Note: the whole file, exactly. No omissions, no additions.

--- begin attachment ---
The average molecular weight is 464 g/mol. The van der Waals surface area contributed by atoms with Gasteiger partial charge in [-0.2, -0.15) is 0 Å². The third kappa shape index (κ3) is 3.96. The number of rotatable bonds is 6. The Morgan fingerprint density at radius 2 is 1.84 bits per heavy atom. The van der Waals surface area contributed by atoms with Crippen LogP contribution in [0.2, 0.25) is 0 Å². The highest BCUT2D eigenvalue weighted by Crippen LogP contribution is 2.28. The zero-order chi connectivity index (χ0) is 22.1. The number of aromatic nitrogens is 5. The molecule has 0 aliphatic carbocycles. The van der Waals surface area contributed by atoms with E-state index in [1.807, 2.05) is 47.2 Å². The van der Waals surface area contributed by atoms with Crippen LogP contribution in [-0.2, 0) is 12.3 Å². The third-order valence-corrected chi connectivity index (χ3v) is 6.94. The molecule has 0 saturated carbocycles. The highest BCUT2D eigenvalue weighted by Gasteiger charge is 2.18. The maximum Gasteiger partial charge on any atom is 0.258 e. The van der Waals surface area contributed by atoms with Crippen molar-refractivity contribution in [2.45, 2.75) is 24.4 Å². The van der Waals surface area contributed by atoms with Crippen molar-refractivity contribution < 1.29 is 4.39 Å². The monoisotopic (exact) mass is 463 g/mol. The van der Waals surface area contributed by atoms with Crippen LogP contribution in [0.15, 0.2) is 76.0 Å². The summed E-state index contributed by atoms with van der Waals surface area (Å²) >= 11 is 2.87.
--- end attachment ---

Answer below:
The average molecular weight is 464 g/mol. The van der Waals surface area contributed by atoms with Gasteiger partial charge in [-0.2, -0.15) is 0 Å². The third kappa shape index (κ3) is 3.96. The number of rotatable bonds is 6. The Morgan fingerprint density at radius 2 is 1.84 bits per heavy atom. The van der Waals surface area contributed by atoms with Crippen LogP contribution in [0.2, 0.25) is 0 Å². The highest BCUT2D eigenvalue weighted by Crippen LogP contribution is 2.28. The zero-order chi connectivity index (χ0) is 22.1. The number of aromatic nitrogens is 5. The molecule has 0 aliphatic carbocycles. The van der Waals surface area contributed by atoms with E-state index in [1.807, 2.05) is 47.2 Å². The van der Waals surface area contributed by atoms with Crippen LogP contribution in [-0.2, 0) is 12.3 Å². The third-order valence-corrected chi connectivity index (χ3v) is 6.94. The molecule has 0 saturated carbocycles. The highest BCUT2D eigenvalue weighted by Gasteiger charge is 2.18. The maximum Gasteiger partial charge on any atom is 0.258 e. The van der Waals surface area contributed by atoms with Crippen molar-refractivity contribution in [2.45, 2.75) is 24.4 Å². The van der Waals surface area contributed by atoms with Crippen molar-refractivity contribution < 1.29 is 4.39 Å². The monoisotopic (exact) mass is 463 g/mol. The van der Waals surface area contributed by atoms with Crippen LogP contribution in [0.15, 0.2) is 76.0 Å². The summed E-state index contributed by atoms with van der Waals surface area (Å²) >= 11 is 2.87.